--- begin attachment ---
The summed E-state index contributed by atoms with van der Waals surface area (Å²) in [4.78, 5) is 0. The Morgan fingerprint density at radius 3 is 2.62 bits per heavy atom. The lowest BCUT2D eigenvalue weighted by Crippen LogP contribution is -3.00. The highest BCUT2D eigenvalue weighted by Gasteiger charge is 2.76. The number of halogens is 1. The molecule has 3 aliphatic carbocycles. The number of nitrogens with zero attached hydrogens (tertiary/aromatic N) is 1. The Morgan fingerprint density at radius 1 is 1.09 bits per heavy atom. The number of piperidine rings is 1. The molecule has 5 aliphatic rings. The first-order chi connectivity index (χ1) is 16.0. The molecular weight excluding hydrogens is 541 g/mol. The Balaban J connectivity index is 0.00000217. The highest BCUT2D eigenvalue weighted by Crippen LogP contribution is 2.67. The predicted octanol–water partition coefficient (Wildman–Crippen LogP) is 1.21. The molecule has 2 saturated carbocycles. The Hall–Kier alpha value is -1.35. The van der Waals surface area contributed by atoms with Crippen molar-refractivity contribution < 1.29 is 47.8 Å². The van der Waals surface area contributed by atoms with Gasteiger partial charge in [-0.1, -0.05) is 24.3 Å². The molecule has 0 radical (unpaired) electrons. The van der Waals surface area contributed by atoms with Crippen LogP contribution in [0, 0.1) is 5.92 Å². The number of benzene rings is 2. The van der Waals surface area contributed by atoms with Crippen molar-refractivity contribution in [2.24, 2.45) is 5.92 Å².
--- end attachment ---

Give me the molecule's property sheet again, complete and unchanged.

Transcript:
The summed E-state index contributed by atoms with van der Waals surface area (Å²) in [4.78, 5) is 0. The Morgan fingerprint density at radius 3 is 2.62 bits per heavy atom. The lowest BCUT2D eigenvalue weighted by Crippen LogP contribution is -3.00. The highest BCUT2D eigenvalue weighted by Gasteiger charge is 2.76. The number of halogens is 1. The molecule has 3 aliphatic carbocycles. The number of nitrogens with zero attached hydrogens (tertiary/aromatic N) is 1. The Morgan fingerprint density at radius 1 is 1.09 bits per heavy atom. The number of piperidine rings is 1. The molecule has 5 aliphatic rings. The first-order chi connectivity index (χ1) is 16.0. The molecular weight excluding hydrogens is 541 g/mol. The Balaban J connectivity index is 0.00000217. The highest BCUT2D eigenvalue weighted by Crippen LogP contribution is 2.67. The predicted octanol–water partition coefficient (Wildman–Crippen LogP) is 1.21. The molecule has 2 saturated carbocycles. The Hall–Kier alpha value is -1.35. The van der Waals surface area contributed by atoms with Crippen molar-refractivity contribution < 1.29 is 47.8 Å². The van der Waals surface area contributed by atoms with Gasteiger partial charge in [-0.1, -0.05) is 24.3 Å². The molecule has 0 radical (unpaired) electrons. The van der Waals surface area contributed by atoms with Crippen LogP contribution in [0, 0.1) is 5.92 Å². The number of benzene rings is 2. The van der Waals surface area contributed by atoms with Crippen molar-refractivity contribution in [2.24, 2.45) is 5.92 Å².